About 70 years after the birth of Messiah, Titus led his Roman soldiers in their destruction of Jerusalem. Many of the Jews were carried away as captives and scattered around the world.

During the two thousand years of exile, the Jewish people always kept a heartfelt prayer in their hearts to be able to return to the Land of Israel. They said special daily prayers for return and they celebrated the holidays according to the feasts of the Lord given in the Torah.

When the Jewish people pray, their eyes, hearts and prayers are directed toward Israel and Jerusalem. For many long painful years, the land of Israel was in the hands of foreigners. The Jews who lived in the Land of Promise were not free, yet their hope for freedom and independence never died. “Hatikvah”, which means “The Hope”, recalls the undying hope of the Jewish people throughout the generations, both Jews who lived in other countries and Jews who had remained in The Land.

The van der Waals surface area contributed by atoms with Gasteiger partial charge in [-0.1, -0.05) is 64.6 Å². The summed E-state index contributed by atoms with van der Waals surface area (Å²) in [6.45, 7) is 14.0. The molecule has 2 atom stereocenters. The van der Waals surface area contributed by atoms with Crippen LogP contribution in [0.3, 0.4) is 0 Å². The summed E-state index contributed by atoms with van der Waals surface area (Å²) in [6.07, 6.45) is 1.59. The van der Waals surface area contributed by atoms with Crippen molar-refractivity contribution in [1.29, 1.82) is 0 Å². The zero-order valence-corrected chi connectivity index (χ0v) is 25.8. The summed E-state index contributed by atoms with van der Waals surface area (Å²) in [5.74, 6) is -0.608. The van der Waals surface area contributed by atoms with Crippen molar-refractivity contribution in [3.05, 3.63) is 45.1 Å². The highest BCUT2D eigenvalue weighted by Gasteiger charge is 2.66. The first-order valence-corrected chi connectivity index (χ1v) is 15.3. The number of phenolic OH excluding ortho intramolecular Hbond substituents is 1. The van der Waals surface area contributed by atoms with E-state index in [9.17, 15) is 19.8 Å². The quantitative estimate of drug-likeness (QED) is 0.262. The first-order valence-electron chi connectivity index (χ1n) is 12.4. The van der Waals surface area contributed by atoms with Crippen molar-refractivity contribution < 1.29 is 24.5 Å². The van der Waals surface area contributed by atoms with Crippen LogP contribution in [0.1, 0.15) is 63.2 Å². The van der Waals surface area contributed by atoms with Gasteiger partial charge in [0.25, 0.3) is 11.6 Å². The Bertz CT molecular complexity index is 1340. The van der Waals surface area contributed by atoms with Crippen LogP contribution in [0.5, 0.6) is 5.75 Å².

Whenever we sing Hatikvah, we are doing much more than just singing a nice song. In honor of Yom HaZikaron, Memorial Day, and Yom HaAtzma’ut, Israel’s Independence Day, let us endeavor to do all we can to bring the good news to the Jewish people, both in the Land and around the world. The everlasting Hope, Messiah Yeshua, has indeed come to truly set His people free.

HATIKVAH (The Hope)Kol od balevav p’nimahNefesh Yehudi homiyahUlfa’atey mizrach kadimahAyin l’tzion tzofiyahOd lo avdah tikvatenuHatikvah bat shnot alpayimL’hiyot am chofshi b’artzenuEretz Tzion v’Yerushalayim
As long as deep in the heart,The soul of a Jew yearns,And forward to the EastTo Zion, an eye looksOur hope will not be lost,The hope of two thousand years,To be a free nation in our land,The land of Zion and Jerusalem.May 2011